“China helped us for the sake of development, that is all. Our war had shattered our country, we needed help to develop; they were ready, so why not? We took their money and developed that area. Hambantota is a valuable strategic asset because of its location, right in the middle of the Indian Ocean. It is sensitive geographical space. Unfortunately, the previous government literally gave it to China by swapping debt for equity and signing that lease. We would not have done the same and are trying to find a way out along with the Chinese now,” Mahinda told HT.
China’s Offer To Protect Lanka
On Wang Yi’s assurance that China will not allow outsiders to interfere in Sri Lanka’ internal affairs, Mahinda said: “Since India is not interfering in our domestic matters that statement is not meant for India. India has never interfered. In fact, even India has made similar statements, that you will always protect us. And I am absolutely sure you will. Look, that is China’s view; ultimately, we Sri Lankans have to decide on what is interference and what is not.”
Mahinda laughed it off when The Hindu asked the same question. “We didn’t take the statement too seriously, as no one has yet tried to interfere in our matters… other than during the last elections . Then, all the countries got involved in [the elections]. But now we would like to have good relations and work with all the countries,” he said.
Revising Hambantota Port Deal
On re-negotiating the Hambantota port deal with China as President Gotabaya Rajapaksa wanted, Mahinda told The Hindu: “We are discussing it, but it is difficult, as the previous government had already completed the handover of control. I think China may agree to our request on some terms, and we will keep the negotiations going.”
In his media statement after talks with Narendra Modi, Mahinda said that Sri Lanka wants India to do more housing and community-related projects throughout the island. When The Hindu queried about India’s concern that many Indian project proposals are gathering dust in the shelves of the Lankan government, Mahinda said that the Trincomale oil tanks project was not discussed but the Eastern Terminal in Colombo port (which India and Japan are jointly investing in) and the LNG terminal were discussed.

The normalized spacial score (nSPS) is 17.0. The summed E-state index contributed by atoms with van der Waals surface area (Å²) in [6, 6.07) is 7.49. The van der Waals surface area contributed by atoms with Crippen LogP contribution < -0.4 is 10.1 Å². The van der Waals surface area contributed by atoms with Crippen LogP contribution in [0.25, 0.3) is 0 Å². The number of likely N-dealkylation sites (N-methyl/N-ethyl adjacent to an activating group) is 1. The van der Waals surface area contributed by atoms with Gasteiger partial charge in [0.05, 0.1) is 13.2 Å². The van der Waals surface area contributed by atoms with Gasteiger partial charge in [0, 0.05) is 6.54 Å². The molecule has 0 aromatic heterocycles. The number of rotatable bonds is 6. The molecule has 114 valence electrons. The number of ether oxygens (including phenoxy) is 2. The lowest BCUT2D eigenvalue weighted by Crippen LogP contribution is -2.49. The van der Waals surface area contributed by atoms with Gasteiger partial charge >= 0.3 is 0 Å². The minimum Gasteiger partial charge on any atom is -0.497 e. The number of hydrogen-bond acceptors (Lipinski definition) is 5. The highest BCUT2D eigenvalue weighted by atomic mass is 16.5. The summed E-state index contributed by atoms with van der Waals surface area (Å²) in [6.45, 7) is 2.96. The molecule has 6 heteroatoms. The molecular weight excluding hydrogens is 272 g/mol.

However, the MoUs signed by the last government in 2017 and not implemented would not be taken up now, Mahinda clarified. “The Mattala airport project is also out. Our government has a firm policy on not allowing any national resources to be given to foreign control,” he added.
In his media statement, Mahinda did not respond to Indian PM Modi’s assertion that he is “confident that the Sri Lankan government will realize the expectations of equality, justice, peace and respect of the Tamil people within a united Sri Lanka.”
But he told The Hindu that after the provincial elections, his government will appoint a team to go to Jaffna to discuss the way forward. “We want to go forward, but we need to have someone to discuss, who can take responsibility for the [Tamil] areas. So the best thing is to hold elections, and then ask for their representatives to come and discuss the future with us. At the moment the TNA (Tamil National Alliance) is not interested in talks. They are asking for things, which the majority community in Sri Lanka will not accept.”
To Hindustan Times he said: “ We are going to strengthen the system of provincial councils. But then, those councils must use what we give them for the development of the North and East regions. Up to now, that didn’t happen. We gave them money for development; instead of trying to help the people of those areas, they returned the money and we did all the development. Even the Tamil National Alliance (TNA), which is well-represented in our parliament was never interested in development. All they were talking about was devolution and creating a separate state for Tamils.”
National Anthem In Tamil
On the stop put to the Lankan national anthem being sung in Tamil also in the national function to mark Independence Day, Mahinda said in the Tamil areas it could be sung in Tamil.
“If you look around the world, the national anthem is sung primarily in one language. In India, you have so many languages, yet on your national days, you sing it one language. Our structure is the same. When I go to Jaffna, to a Tamil school, they sing the anthem in Tamil. We have no objection if people want to sing it in their way. Some political figures are raising this issue; the general public is not interested in this issue.”